With GCSEs rapidly approaching, Principal Katy Quinn talks about the importance of choice, the love of learning and the trials and tribulations of revision time for parents and carers.

Choice, so much choice! It feels like life used to be so much simpler.

Families have already been through the process of making those difficult decisions around GCSE options and before we can blink the important summer exam season is upon us. I expect for those of you with children in year 11, you are now facing the trials and tribulations of preparing for exams and all the anxiety that can bring.

The big questions are now starting to surface. What happens next? What happens after the safety and security of school? What if your child doesn’t get the results they wanted? What does the future hold?

In this blog, I’d like to explore why choice is so important and what we can do to help prevent getting bogged down by the sheer number of alternatives available.

But first let’s talk a little bit about what we can do to lessen the pain of the dreaded exams.

It's not just about academic intelligence

Every child is different of course, at City of Portsmouth College we understand and celebrate that. It’s not just about academic intelligence. Applied, practical intelligence is just as important.

Whilst getting a good set of exam results is important, they are not the be all and end all. Increasingly, employers don’t just take grades into account, they also look out for attributes like creativity and adaptability, good work attitudes, transferable skills and well-rounded individuals at ease with customers and colleagues alike.

That said, here are a few hints and tips which might help your child prepare for their GCSEs.

Take an active and genuine interest: in the hustle and bustle of modern lives, it’s often hard to find the time but just a few minutes a day of talking to your teenager about what they’re revising – and praising them for their efforts – can really pay dividends in fostering and maintaining a healthy parent/child relationship. You never know, you may learn stuff too!

Try to make sure your home offers a quiet and calm environment in which to study: keep distractions and interruptions to a minimum and discourage the use of TV, loud music and social media if you can (tricky we know).

Encourage regular breaks: never-ending revision just piles on the stress and there’s only so much young (and older) brains can take in.  It can really help to step away for a while and do something they love that makes them happy.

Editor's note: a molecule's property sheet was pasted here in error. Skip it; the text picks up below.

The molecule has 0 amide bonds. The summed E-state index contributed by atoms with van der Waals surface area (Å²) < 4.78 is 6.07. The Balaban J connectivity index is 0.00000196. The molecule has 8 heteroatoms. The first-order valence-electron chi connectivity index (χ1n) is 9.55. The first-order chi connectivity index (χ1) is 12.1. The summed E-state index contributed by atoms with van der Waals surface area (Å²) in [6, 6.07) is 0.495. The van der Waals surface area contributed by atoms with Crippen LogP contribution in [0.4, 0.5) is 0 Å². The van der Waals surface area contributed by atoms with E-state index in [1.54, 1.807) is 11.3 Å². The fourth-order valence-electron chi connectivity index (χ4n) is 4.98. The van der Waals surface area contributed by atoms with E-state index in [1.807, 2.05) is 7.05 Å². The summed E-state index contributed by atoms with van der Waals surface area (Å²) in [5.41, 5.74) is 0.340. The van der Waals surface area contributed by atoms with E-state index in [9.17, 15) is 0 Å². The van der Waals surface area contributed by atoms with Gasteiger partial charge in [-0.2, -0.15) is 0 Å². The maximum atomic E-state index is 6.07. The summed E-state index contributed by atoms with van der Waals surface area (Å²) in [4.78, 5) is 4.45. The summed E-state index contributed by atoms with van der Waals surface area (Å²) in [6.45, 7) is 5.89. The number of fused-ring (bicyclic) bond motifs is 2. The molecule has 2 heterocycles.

Provide good food: we all know teenagers can have voracious appetites.

Be flexible and realistic in your expectations: try to remember that, just like the rest of us, teenagers have good and bad days. There are times they’ll struggle to get out of bed, some are more productive in the mornings, some later in the day. Embrace the good days and don’t let the bad days get them down.

Work with the lecturers: talk to them about your child’s strengths and weaknesses, what they need to do and how you can help. You’ll find the teachers will be more than happy to suggest the most effective revision tips and tricks.

Further Education should be the first choice

Here’s where we come back to choice and how we can help to guide you through the myriad of options available.

Psychologist Barry Schwartz argues that freedom of choice leads people to feel powerless and frustrated because choosing one among many other options means giving up on the rest of the opportunities out there.

That’s not how it works in further education.

There is a place for the traditional academic route. If you want to be a rocket scientist or a brain surgeon, of course university is the way.

But plasterers, engineers and health care professionals are every bit as important and valued in today’s society.

Further Education shouldn’t be seen as a second choice, I strongly believe it should be the first choice for school leavers or adults wanting career progression or even a change of career.

Visit colleges in your area, talk to students, lecturers and the amazing support teams who are mines of useful information on everything from careers pathways to bursaries.

All the colleges have regular open events, we’d urge you to go along, take a good look around and find the college and course that’s right for you or your child.

Apart from the convenience of location, you might want to consider the range of courses, teaching styles, how assessments are carried out, the culture of the college and the learning environment.

Choice is everything

At City of Portsmouth College, we offer hundreds of courses at our four campuses: Arundel, Highbury, North Harbour and Sixth Form.

Students can choose from academic and applied courses, vocational and technical; we offer A Levels, T Levels, vocational diplomas, apprenticeships or higher education qualifications.

Our expert careers team will be happy to talk to you and your child about the possibilities.

If GCSE results fall short of or exceed expectations don’t worry, we’re here to help give you and your child all the guidance you need to make fully-informed decisions about next steps.

It’s all about doing what you love and loving what you do. I moved into teaching when I was 26 years old – and I haven’t left since.

After more than 25 years, I still get a buzz from helping students find their brilliance and blossom into confident and capable young adults.

What’s more, it’s every bit as satisfying seeing our more mature students getting a new lease of life from our range of professional and leisure courses.

As the courses on offer continue to evolve and expand, I remain passionate about changing lives through education – inspiring belief, realising dreams and taking action.

Further education provides choice like never before and choice is everything, it represents true independence and freedom.

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